Applicants had to be resident in Hong Kong and have served under the government of Hong Kong, for example serving in the Hong Kong Volunteer Defence Corps.The words 'at any time' mean the provision may still be applied, in principle, to Hong Kong's former colonial civil servants. However, reg 4(2) of the British Nationality (General) Regulations 2003 provides that an application under s 4(5) of the 1981 Act must be made to the Governor of the territory in question. As Hong Kong no longer has a (British) Governor, having reverted to China on 1 July 1997, it might be said that no application may be made under those regulations, though the exercise of the right to apply should not be frustrated by the lack of a procedure.

The Nationality Instructions contain the policy as to when the discretion available to the Secretary of State may be exercised. The intention of s 4(5) is said to be to recognise the position of those who serve the Crown in a British overseas territory 'in a particularly deserving way'. The policy is that the discretion is to be used to enable persons who come to live in the UK to be registered as British citizens before completing five years' residence, and in cases where 'such particularly deserving service has been rendered to the Crown under the government of a British overseas territory that it would be appropriate to grant British citizenship without insisting on previous residence' in the UK.

The NIs state that the discretion is to be used sparingly and that each application must be considered on its merits and in accordance with all the following criteria: quality of service (specified as the most important criterion), connections with the UK, rank, loyalty and length of service. In respect of quality of service, the main criterion is that the applicant must have played such a crucial part in the government of an overseas territory 'that the service could be recognised as benefiting the United Kingdom itself'.

The NIs state that service of significant benefit to a British overseas territory could be in executive, legislative or statutory bodies, education boards, trade advisory bodies, military bodies and so on. The applicant must also be able to show connections or close ties with the UK, which might include (in order of importance): UK born ancestors, close relatives who are British citizens, previous service (such as in the armed forces during war or conflict or while on active service), payment of UK income tax, education in the UK, education of children in the UK, or close relatives living here. In respect of rank, the more senior the applicant, the more likely it will be that the service requirement is met, although particularly deserving service from a person in a junior post may suffice.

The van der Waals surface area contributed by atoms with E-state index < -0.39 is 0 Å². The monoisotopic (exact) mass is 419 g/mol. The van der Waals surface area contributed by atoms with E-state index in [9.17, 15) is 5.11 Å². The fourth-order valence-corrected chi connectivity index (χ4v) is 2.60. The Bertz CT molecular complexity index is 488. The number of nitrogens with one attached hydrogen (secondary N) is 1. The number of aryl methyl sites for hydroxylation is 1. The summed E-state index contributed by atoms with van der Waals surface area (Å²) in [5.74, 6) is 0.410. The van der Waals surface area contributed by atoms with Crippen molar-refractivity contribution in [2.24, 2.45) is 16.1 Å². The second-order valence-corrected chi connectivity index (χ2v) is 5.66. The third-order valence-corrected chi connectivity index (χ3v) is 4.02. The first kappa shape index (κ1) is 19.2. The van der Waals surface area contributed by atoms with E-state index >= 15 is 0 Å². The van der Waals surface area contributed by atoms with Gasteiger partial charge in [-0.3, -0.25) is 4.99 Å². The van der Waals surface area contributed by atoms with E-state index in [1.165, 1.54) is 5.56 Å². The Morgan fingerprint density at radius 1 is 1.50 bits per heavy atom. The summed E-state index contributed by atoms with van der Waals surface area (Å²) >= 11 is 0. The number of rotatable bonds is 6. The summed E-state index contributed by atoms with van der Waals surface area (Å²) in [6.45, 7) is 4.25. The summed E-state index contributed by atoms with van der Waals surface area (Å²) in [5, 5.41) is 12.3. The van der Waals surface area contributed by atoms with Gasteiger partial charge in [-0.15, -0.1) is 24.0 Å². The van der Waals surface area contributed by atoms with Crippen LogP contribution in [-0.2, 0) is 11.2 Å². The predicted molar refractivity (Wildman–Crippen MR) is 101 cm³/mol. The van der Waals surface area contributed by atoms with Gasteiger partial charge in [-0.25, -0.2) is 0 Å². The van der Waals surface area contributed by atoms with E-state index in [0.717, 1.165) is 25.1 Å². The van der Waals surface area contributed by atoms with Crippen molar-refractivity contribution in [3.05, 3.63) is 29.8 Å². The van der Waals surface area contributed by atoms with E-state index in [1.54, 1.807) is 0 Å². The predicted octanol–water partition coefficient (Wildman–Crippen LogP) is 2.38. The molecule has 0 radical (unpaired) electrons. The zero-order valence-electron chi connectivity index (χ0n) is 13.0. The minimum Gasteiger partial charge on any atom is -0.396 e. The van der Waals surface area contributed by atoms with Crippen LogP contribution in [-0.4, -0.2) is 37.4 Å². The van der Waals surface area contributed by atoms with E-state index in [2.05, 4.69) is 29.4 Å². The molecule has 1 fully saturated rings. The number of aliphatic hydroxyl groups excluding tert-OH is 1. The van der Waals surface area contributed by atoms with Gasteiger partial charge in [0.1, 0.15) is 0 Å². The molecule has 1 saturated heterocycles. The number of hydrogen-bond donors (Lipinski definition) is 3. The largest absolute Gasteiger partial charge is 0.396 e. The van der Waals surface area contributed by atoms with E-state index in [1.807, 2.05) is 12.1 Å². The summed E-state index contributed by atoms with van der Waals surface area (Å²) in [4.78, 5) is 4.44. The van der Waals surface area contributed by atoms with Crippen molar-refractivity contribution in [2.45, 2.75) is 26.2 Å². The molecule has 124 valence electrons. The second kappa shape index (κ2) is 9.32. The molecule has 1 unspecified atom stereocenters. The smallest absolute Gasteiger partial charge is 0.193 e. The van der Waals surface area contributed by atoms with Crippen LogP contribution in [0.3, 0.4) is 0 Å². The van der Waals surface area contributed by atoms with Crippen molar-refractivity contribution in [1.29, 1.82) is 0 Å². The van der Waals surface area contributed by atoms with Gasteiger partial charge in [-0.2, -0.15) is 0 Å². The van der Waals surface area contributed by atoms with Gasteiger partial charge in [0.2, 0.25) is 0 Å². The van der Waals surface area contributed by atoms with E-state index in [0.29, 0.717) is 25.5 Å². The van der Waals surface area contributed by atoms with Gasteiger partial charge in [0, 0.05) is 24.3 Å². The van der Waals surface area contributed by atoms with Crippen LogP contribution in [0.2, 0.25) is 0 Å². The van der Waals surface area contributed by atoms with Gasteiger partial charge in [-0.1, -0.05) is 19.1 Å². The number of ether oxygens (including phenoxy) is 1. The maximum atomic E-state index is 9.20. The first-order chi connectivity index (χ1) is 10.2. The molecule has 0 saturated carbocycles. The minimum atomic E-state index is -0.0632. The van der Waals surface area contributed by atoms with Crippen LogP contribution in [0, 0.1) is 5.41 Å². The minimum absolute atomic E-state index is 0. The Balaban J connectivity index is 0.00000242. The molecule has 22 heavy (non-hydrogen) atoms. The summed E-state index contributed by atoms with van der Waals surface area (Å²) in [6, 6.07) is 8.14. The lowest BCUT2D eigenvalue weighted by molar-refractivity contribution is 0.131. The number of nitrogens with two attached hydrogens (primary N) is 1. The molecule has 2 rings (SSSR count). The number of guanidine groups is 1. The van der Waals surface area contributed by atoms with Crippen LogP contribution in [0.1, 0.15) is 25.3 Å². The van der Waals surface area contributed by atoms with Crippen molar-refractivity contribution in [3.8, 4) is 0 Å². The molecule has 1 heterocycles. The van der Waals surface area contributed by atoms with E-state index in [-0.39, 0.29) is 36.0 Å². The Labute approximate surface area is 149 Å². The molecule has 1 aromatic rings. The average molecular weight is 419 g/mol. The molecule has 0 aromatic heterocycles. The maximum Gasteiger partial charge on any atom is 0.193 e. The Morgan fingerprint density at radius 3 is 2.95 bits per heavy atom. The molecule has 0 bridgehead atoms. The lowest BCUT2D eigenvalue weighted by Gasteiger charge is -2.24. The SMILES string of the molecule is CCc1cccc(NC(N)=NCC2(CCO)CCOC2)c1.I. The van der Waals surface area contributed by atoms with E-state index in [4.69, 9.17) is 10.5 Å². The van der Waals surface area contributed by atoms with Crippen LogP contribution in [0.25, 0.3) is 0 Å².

In respect of loyalty, the policy is that an applicant whose loyalty is in doubt should normally be refused. Unquestioned loyalty should not be regarded as highly as loyalty that has been tested and demonstrated. In respect of length of service, long service is not a pre-requisite for registration. The NIs state that the most important factor is the quality of the service. However, an applicant would normally be expected to have completed at least ten years' service.

In respect of an application for registration made on or after 4 December 2006, the Secretary of State will only grant such an application by an adult or young person (ie age ten or over when the application is made) where satisfied that he or she is of good character.

Registration under s 4(5) confers British citizenship otherwise than by descent.

Registration of 'British nationals' without any other citizenship or nationality: BNA 1981, s 4B

The Nationality, immigration and asylum Act 2002, s 12 inserted a new section – s 4B – into BNA 1981. Section 4B as originally enacted made provision for BOCs, British subjects, and BPPs but not BN(O)s. These British nationals (excluding BN(O)s) with no other nationality or citizenship were given an entitlement, as of 30 April 2003, to be registered on application as British citizens so long as they did not, after 4 July 2002, make themselves otherwise stateless (ie renounce, voluntarily relinquish or lose through action or inaction any other nationality or citizenship). The date of 4 July 2002 was the date on which the government decided in principle to adopt an opposition amendment which was the precursor of s 4B.

It happened in this way. On 5 March 2002, the quota voucher scheme was abolished suddenly, unexpectedly and without consultation or anything to take its place. Much lobbying ensued – the immigration Law Practitioners' Association (ILPA) took the opportunity of NIAA 2002 (as a Bill in passage at the time) to draft an opposition amendment extending British citizenship to those who lost out as a result of the abolition of the voucher scheme.

On 24 April 2002, the Secretary of State for the Home Department, David Blunkett, stated in Parliament that he would consider some sort of replacement for the scheme. This came when, in the course of the Bill's Second Reading, he was interrupted by Fiona Mactaggart MP:

Fiona Mactaggart (Slough)

"I thank my right hon. Friend for giving way. I welcome what he said about inclusivity of citizenship, but there is one aspect of citizenship that is not dealt with in the Bill—the position of British overseas citizens who were able to come to this country under the quota voucher scheme. Will he take action to ensure that British overseas citizens who have no other citizenship will be able to enter and stay in the country of their nationality?"

Mr Blunkett

"I know and respect my hon. Friend's interest in the matter and the way in which she has campaigned on it for as long as I can remember. It is important that we get it right. In recognition of the fact that the old special quota scheme had ceased to be used for the purpose for which it was originally designed, we abolished it. I will examine the possibility of an alternative arrangement for British overseas citizens who have no other nationality but who, under the existing complex historical circumstances, cannot enter the country. It would be right for us to do that, as we have a moral obligation to them going back a long way, and it is unfinished business.